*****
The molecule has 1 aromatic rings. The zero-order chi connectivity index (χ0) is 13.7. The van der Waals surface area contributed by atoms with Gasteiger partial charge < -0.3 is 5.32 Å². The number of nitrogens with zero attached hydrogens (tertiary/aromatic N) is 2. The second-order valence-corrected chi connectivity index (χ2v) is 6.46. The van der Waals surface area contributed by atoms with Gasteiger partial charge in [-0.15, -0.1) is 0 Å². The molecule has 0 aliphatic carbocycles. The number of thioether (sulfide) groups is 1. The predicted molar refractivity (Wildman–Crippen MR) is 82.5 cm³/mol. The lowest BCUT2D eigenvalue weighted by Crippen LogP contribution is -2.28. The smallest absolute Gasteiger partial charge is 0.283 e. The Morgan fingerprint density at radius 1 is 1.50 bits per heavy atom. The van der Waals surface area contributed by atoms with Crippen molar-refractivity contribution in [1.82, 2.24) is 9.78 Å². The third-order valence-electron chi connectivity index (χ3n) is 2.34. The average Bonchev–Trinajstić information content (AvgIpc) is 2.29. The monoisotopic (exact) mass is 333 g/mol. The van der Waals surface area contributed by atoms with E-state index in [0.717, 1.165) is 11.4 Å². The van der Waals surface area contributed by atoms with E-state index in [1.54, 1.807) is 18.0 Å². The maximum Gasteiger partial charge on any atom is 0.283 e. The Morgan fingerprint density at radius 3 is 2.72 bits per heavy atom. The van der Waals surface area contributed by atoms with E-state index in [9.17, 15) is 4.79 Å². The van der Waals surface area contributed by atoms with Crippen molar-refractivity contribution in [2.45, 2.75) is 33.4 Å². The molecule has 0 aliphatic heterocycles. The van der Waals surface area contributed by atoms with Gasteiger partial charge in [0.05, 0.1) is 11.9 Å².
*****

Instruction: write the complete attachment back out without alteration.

The molecule has 1 aromatic rings. The zero-order chi connectivity index (χ0) is 13.7. The van der Waals surface area contributed by atoms with Gasteiger partial charge < -0.3 is 5.32 Å². The number of nitrogens with zero attached hydrogens (tertiary/aromatic N) is 2. The second-order valence-corrected chi connectivity index (χ2v) is 6.46. The van der Waals surface area contributed by atoms with Gasteiger partial charge in [-0.15, -0.1) is 0 Å². The molecule has 0 aliphatic carbocycles. The number of thioether (sulfide) groups is 1. The predicted molar refractivity (Wildman–Crippen MR) is 82.5 cm³/mol. The lowest BCUT2D eigenvalue weighted by Crippen LogP contribution is -2.28. The smallest absolute Gasteiger partial charge is 0.283 e. The Morgan fingerprint density at radius 1 is 1.50 bits per heavy atom. The van der Waals surface area contributed by atoms with Crippen molar-refractivity contribution in [1.82, 2.24) is 9.78 Å². The third-order valence-electron chi connectivity index (χ3n) is 2.34. The average Bonchev–Trinajstić information content (AvgIpc) is 2.29. The monoisotopic (exact) mass is 333 g/mol. The van der Waals surface area contributed by atoms with E-state index in [0.717, 1.165) is 11.4 Å². The van der Waals surface area contributed by atoms with E-state index in [1.54, 1.807) is 18.0 Å². The maximum Gasteiger partial charge on any atom is 0.283 e. The Morgan fingerprint density at radius 3 is 2.72 bits per heavy atom. The van der Waals surface area contributed by atoms with E-state index in [9.17, 15) is 4.79 Å². The van der Waals surface area contributed by atoms with Crippen molar-refractivity contribution in [2.45, 2.75) is 33.4 Å². The molecule has 0 aliphatic heterocycles. The van der Waals surface area contributed by atoms with Gasteiger partial charge in [0.05, 0.1) is 11.9 Å².